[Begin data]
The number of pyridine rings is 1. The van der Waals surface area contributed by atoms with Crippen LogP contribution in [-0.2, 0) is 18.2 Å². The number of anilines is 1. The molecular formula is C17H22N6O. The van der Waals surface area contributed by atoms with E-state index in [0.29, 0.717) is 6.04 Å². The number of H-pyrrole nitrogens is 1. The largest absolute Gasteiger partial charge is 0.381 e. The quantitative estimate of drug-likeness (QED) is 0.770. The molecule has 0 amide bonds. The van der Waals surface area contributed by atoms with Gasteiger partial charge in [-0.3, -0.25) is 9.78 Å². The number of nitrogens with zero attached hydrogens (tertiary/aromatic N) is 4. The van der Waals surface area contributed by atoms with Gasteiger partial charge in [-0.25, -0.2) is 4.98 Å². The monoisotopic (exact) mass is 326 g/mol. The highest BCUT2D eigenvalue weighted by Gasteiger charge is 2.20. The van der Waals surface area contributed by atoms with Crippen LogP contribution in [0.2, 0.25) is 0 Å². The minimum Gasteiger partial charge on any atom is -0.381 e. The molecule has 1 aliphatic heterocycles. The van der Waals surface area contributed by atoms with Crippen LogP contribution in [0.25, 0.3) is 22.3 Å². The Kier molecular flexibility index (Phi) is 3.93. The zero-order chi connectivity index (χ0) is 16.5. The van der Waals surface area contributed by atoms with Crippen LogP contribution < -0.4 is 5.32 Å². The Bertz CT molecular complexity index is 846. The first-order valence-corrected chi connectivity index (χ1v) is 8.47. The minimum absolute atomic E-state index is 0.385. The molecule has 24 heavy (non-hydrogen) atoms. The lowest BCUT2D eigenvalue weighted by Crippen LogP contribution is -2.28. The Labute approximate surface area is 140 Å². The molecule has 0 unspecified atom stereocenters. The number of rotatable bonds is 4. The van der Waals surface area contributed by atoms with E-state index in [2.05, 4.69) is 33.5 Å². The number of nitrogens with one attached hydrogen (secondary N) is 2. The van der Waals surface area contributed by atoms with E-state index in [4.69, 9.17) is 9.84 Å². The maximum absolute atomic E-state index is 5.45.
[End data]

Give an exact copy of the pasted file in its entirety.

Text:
The number of pyridine rings is 1. The van der Waals surface area contributed by atoms with Crippen LogP contribution in [-0.2, 0) is 18.2 Å². The number of anilines is 1. The molecular formula is C17H22N6O. The van der Waals surface area contributed by atoms with E-state index in [0.29, 0.717) is 6.04 Å². The number of H-pyrrole nitrogens is 1. The largest absolute Gasteiger partial charge is 0.381 e. The quantitative estimate of drug-likeness (QED) is 0.770. The molecule has 0 amide bonds. The van der Waals surface area contributed by atoms with Gasteiger partial charge in [-0.3, -0.25) is 9.78 Å². The number of nitrogens with zero attached hydrogens (tertiary/aromatic N) is 4. The van der Waals surface area contributed by atoms with Gasteiger partial charge in [-0.25, -0.2) is 4.98 Å². The monoisotopic (exact) mass is 326 g/mol. The highest BCUT2D eigenvalue weighted by Gasteiger charge is 2.20. The van der Waals surface area contributed by atoms with Crippen LogP contribution in [0.2, 0.25) is 0 Å². The minimum Gasteiger partial charge on any atom is -0.381 e. The molecule has 1 aliphatic heterocycles. The van der Waals surface area contributed by atoms with Crippen LogP contribution in [0.25, 0.3) is 22.3 Å². The Kier molecular flexibility index (Phi) is 3.93. The zero-order chi connectivity index (χ0) is 16.5. The van der Waals surface area contributed by atoms with Crippen LogP contribution < -0.4 is 5.32 Å². The Bertz CT molecular complexity index is 846. The first-order valence-corrected chi connectivity index (χ1v) is 8.47. The minimum absolute atomic E-state index is 0.385. The molecule has 24 heavy (non-hydrogen) atoms. The lowest BCUT2D eigenvalue weighted by Crippen LogP contribution is -2.28. The Labute approximate surface area is 140 Å². The molecule has 0 unspecified atom stereocenters. The number of rotatable bonds is 4. The van der Waals surface area contributed by atoms with E-state index in [2.05, 4.69) is 33.5 Å². The number of nitrogens with one attached hydrogen (secondary N) is 2. The van der Waals surface area contributed by atoms with E-state index in [4.69, 9.17) is 9.84 Å². The maximum absolute atomic E-state index is 5.45.